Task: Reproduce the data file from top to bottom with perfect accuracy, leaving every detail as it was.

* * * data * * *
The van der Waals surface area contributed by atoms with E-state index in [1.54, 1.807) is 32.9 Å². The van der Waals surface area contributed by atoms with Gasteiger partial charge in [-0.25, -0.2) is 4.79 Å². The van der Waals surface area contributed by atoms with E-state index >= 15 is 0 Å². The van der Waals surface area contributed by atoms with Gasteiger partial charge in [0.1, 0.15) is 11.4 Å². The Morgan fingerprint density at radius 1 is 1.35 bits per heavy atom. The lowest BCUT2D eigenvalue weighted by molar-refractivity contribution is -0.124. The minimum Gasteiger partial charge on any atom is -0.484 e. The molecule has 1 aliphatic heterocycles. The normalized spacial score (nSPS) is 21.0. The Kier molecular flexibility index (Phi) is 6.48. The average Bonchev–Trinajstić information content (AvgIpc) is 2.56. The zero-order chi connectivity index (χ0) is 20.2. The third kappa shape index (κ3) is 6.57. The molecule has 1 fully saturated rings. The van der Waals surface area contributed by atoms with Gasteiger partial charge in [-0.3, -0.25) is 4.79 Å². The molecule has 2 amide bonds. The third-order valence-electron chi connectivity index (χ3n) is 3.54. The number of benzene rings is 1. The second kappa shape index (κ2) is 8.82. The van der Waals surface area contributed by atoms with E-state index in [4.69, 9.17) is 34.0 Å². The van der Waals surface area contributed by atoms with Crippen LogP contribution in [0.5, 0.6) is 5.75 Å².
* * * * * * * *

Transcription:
The van der Waals surface area contributed by atoms with E-state index in [1.54, 1.807) is 32.9 Å². The van der Waals surface area contributed by atoms with Gasteiger partial charge in [-0.25, -0.2) is 4.79 Å². The van der Waals surface area contributed by atoms with E-state index >= 15 is 0 Å². The van der Waals surface area contributed by atoms with Gasteiger partial charge in [0.1, 0.15) is 11.4 Å². The Morgan fingerprint density at radius 1 is 1.35 bits per heavy atom. The lowest BCUT2D eigenvalue weighted by molar-refractivity contribution is -0.124. The minimum Gasteiger partial charge on any atom is -0.484 e. The molecule has 1 aliphatic heterocycles. The normalized spacial score (nSPS) is 21.0. The Kier molecular flexibility index (Phi) is 6.48. The average Bonchev–Trinajstić information content (AvgIpc) is 2.56. The zero-order chi connectivity index (χ0) is 20.2. The third kappa shape index (κ3) is 6.57. The molecule has 1 fully saturated rings. The van der Waals surface area contributed by atoms with Gasteiger partial charge in [-0.3, -0.25) is 4.79 Å². The molecule has 2 amide bonds. The third-order valence-electron chi connectivity index (χ3n) is 3.54. The number of benzene rings is 1. The second kappa shape index (κ2) is 8.82. The van der Waals surface area contributed by atoms with E-state index in [4.69, 9.17) is 34.0 Å². The van der Waals surface area contributed by atoms with Crippen LogP contribution in [0.5, 0.6) is 5.75 Å².